Front Page Titles (by Subject) 490.: ricardo to trower1 - The Works and Correspondence of David Ricardo, Vol. 9 Letters 1821-1823
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490.: ricardo to trower1 - David Ricardo, The Works and Correspondence of David Ricardo, Vol. 9 Letters 1821-1823 
The Works and Correspondence of David Ricardo, ed. Piero Sraffa with the Collaboration of M.H. Dobb (Indianapolis: Liberty Fund, 2005). Vol. 9 Letters 1821-1823.
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First published by Cambridge University Press in 1951. Copyright 1951, 1952, 1955, 1973 by the Royal Economic Society. This edition of The Works and Correspondence of David Ricardo is published by Liberty Fund, Inc., under license from the Royal Economic Society.
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ricardo to trower1
London 5 March 1822
My Dear Trower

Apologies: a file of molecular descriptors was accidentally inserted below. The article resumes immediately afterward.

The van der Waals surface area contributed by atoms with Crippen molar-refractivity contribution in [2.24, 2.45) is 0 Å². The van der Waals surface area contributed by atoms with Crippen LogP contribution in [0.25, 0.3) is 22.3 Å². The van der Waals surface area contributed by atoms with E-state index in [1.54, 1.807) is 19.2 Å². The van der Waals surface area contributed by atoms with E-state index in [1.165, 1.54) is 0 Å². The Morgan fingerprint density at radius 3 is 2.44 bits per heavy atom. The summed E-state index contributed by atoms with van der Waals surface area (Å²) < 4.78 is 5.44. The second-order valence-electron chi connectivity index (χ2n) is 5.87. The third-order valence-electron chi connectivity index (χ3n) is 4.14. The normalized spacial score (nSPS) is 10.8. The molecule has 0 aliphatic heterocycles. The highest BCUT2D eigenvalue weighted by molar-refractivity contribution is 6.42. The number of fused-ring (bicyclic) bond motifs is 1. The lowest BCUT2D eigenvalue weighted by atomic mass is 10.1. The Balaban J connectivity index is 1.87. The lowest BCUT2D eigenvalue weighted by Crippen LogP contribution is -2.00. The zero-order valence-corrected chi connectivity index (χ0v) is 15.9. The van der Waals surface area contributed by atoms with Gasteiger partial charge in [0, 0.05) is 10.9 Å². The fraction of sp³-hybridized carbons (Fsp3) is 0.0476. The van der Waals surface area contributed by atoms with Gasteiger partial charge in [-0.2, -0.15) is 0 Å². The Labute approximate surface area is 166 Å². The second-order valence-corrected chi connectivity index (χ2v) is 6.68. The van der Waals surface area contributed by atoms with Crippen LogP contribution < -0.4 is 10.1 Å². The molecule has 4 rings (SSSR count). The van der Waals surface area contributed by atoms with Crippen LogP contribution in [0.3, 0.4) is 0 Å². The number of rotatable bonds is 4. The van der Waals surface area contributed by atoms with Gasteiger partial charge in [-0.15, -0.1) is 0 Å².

I have not been able to examine your plan of paying off a considerable portion of debt, by allowing persons to compound for their assessed taxes; but on a cursory view I should conclude that it contained some fallacy which would be detected on a close examination. You propose to allow at the rate of 5 pct.. to those who purchase their life interest in the assessed taxes, and the money obtained is to be employed at 4 pct. in paying off debt. You do not add to the whole burden of taxation, and yet with the disadvantage I have stated you think the debt will be much more diminished on your plan, than if the present mode be persevered in. I might possibly agree that yours was the safest plan because it left little or nothing in the power of ministers, but it is impossible, I should think, to be so economical as the one now in operation. One error is immediately observable; you suppose that a 5 million sinking fund will only pay off 60 millions in 12 years, but you forget that it operates at compound interest, and therefore that its effect will be very greatly increased. Perhaps I may be wrong, and if I am you will be kind to set me right.2